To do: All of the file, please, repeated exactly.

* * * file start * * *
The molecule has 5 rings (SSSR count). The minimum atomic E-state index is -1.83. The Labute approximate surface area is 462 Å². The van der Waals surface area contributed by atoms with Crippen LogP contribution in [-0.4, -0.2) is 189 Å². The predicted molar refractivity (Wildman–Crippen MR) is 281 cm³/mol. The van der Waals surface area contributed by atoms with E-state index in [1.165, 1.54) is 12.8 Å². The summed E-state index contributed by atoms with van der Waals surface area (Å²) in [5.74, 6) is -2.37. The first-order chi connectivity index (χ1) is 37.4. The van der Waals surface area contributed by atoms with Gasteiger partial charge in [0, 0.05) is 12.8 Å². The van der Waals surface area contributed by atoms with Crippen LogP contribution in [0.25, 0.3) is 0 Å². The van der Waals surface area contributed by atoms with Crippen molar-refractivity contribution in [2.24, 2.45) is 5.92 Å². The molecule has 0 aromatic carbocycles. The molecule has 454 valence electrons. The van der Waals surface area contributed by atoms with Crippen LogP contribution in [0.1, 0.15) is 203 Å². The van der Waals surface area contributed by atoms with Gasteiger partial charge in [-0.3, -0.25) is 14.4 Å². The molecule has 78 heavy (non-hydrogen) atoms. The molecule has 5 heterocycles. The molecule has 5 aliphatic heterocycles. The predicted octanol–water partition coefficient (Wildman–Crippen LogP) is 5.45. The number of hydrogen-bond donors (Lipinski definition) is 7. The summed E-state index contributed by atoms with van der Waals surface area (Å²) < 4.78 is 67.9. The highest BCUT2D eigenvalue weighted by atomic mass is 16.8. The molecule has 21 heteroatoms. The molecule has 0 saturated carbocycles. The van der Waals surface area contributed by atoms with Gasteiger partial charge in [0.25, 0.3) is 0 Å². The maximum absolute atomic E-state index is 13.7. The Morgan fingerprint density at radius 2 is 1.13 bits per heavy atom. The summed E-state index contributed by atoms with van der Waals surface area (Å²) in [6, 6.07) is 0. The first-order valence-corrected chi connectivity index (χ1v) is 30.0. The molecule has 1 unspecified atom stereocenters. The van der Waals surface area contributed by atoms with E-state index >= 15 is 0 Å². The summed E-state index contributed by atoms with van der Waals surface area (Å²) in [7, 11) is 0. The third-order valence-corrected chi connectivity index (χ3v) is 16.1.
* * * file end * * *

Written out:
The molecule has 5 rings (SSSR count). The minimum atomic E-state index is -1.83. The Labute approximate surface area is 462 Å². The van der Waals surface area contributed by atoms with Crippen LogP contribution in [-0.4, -0.2) is 189 Å². The predicted molar refractivity (Wildman–Crippen MR) is 281 cm³/mol. The van der Waals surface area contributed by atoms with E-state index in [1.165, 1.54) is 12.8 Å². The summed E-state index contributed by atoms with van der Waals surface area (Å²) in [5.74, 6) is -2.37. The first-order chi connectivity index (χ1) is 37.4. The van der Waals surface area contributed by atoms with Gasteiger partial charge in [0, 0.05) is 12.8 Å². The van der Waals surface area contributed by atoms with Crippen LogP contribution in [0.25, 0.3) is 0 Å². The van der Waals surface area contributed by atoms with Crippen molar-refractivity contribution in [2.24, 2.45) is 5.92 Å². The molecule has 0 aromatic carbocycles. The molecule has 454 valence electrons. The van der Waals surface area contributed by atoms with Crippen LogP contribution in [0.1, 0.15) is 203 Å². The van der Waals surface area contributed by atoms with Gasteiger partial charge in [-0.3, -0.25) is 14.4 Å². The molecule has 78 heavy (non-hydrogen) atoms. The molecule has 5 heterocycles. The molecule has 5 aliphatic heterocycles. The predicted octanol–water partition coefficient (Wildman–Crippen LogP) is 5.45. The number of hydrogen-bond donors (Lipinski definition) is 7. The summed E-state index contributed by atoms with van der Waals surface area (Å²) < 4.78 is 67.9. The highest BCUT2D eigenvalue weighted by atomic mass is 16.8. The molecule has 21 heteroatoms. The molecule has 0 saturated carbocycles. The van der Waals surface area contributed by atoms with Gasteiger partial charge in [0.25, 0.3) is 0 Å². The maximum absolute atomic E-state index is 13.7. The Morgan fingerprint density at radius 2 is 1.13 bits per heavy atom. The summed E-state index contributed by atoms with van der Waals surface area (Å²) in [6, 6.07) is 0. The first-order valence-corrected chi connectivity index (χ1v) is 30.0. The molecule has 1 unspecified atom stereocenters. The van der Waals surface area contributed by atoms with E-state index >= 15 is 0 Å². The summed E-state index contributed by atoms with van der Waals surface area (Å²) in [7, 11) is 0. The third-order valence-corrected chi connectivity index (χ3v) is 16.1.